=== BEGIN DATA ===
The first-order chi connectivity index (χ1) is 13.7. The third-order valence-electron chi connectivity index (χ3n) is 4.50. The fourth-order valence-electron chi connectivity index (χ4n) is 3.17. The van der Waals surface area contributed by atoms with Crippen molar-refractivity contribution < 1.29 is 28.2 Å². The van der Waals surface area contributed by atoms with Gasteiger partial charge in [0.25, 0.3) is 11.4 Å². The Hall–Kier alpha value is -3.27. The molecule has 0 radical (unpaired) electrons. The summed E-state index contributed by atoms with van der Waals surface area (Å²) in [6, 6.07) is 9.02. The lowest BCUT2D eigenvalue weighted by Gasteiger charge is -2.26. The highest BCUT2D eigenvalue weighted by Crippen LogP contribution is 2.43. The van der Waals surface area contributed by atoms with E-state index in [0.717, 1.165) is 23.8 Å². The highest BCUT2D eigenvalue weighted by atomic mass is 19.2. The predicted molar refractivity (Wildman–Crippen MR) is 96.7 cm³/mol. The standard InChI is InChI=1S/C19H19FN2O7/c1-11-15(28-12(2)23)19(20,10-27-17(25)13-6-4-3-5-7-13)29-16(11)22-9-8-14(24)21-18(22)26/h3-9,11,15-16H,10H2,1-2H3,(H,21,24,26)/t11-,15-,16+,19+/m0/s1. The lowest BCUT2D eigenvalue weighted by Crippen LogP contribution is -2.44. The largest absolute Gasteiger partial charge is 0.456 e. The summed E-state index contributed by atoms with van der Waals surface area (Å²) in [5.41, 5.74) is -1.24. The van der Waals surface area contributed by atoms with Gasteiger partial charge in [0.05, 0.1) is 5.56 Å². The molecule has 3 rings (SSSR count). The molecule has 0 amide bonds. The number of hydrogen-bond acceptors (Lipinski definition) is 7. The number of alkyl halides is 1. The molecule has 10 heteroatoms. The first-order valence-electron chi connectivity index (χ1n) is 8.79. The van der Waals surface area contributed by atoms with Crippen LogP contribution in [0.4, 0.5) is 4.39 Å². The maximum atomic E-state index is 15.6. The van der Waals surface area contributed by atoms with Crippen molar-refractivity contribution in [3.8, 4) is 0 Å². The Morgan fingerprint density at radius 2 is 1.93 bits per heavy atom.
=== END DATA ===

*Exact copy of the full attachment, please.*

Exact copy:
The first-order chi connectivity index (χ1) is 13.7. The third-order valence-electron chi connectivity index (χ3n) is 4.50. The fourth-order valence-electron chi connectivity index (χ4n) is 3.17. The van der Waals surface area contributed by atoms with Crippen molar-refractivity contribution < 1.29 is 28.2 Å². The van der Waals surface area contributed by atoms with Gasteiger partial charge in [0.25, 0.3) is 11.4 Å². The Hall–Kier alpha value is -3.27. The molecule has 0 radical (unpaired) electrons. The summed E-state index contributed by atoms with van der Waals surface area (Å²) in [6, 6.07) is 9.02. The lowest BCUT2D eigenvalue weighted by Gasteiger charge is -2.26. The highest BCUT2D eigenvalue weighted by Crippen LogP contribution is 2.43. The van der Waals surface area contributed by atoms with E-state index in [0.717, 1.165) is 23.8 Å². The highest BCUT2D eigenvalue weighted by atomic mass is 19.2. The predicted molar refractivity (Wildman–Crippen MR) is 96.7 cm³/mol. The standard InChI is InChI=1S/C19H19FN2O7/c1-11-15(28-12(2)23)19(20,10-27-17(25)13-6-4-3-5-7-13)29-16(11)22-9-8-14(24)21-18(22)26/h3-9,11,15-16H,10H2,1-2H3,(H,21,24,26)/t11-,15-,16+,19+/m0/s1. The lowest BCUT2D eigenvalue weighted by Crippen LogP contribution is -2.44. The largest absolute Gasteiger partial charge is 0.456 e. The summed E-state index contributed by atoms with van der Waals surface area (Å²) in [5.41, 5.74) is -1.24. The van der Waals surface area contributed by atoms with Gasteiger partial charge in [0.05, 0.1) is 5.56 Å². The molecule has 3 rings (SSSR count). The molecule has 0 amide bonds. The number of hydrogen-bond acceptors (Lipinski definition) is 7. The number of alkyl halides is 1. The molecule has 10 heteroatoms. The first-order valence-electron chi connectivity index (χ1n) is 8.79. The van der Waals surface area contributed by atoms with Crippen LogP contribution in [0.4, 0.5) is 4.39 Å². The maximum atomic E-state index is 15.6. The van der Waals surface area contributed by atoms with Crippen molar-refractivity contribution in [3.8, 4) is 0 Å². The Morgan fingerprint density at radius 2 is 1.93 bits per heavy atom.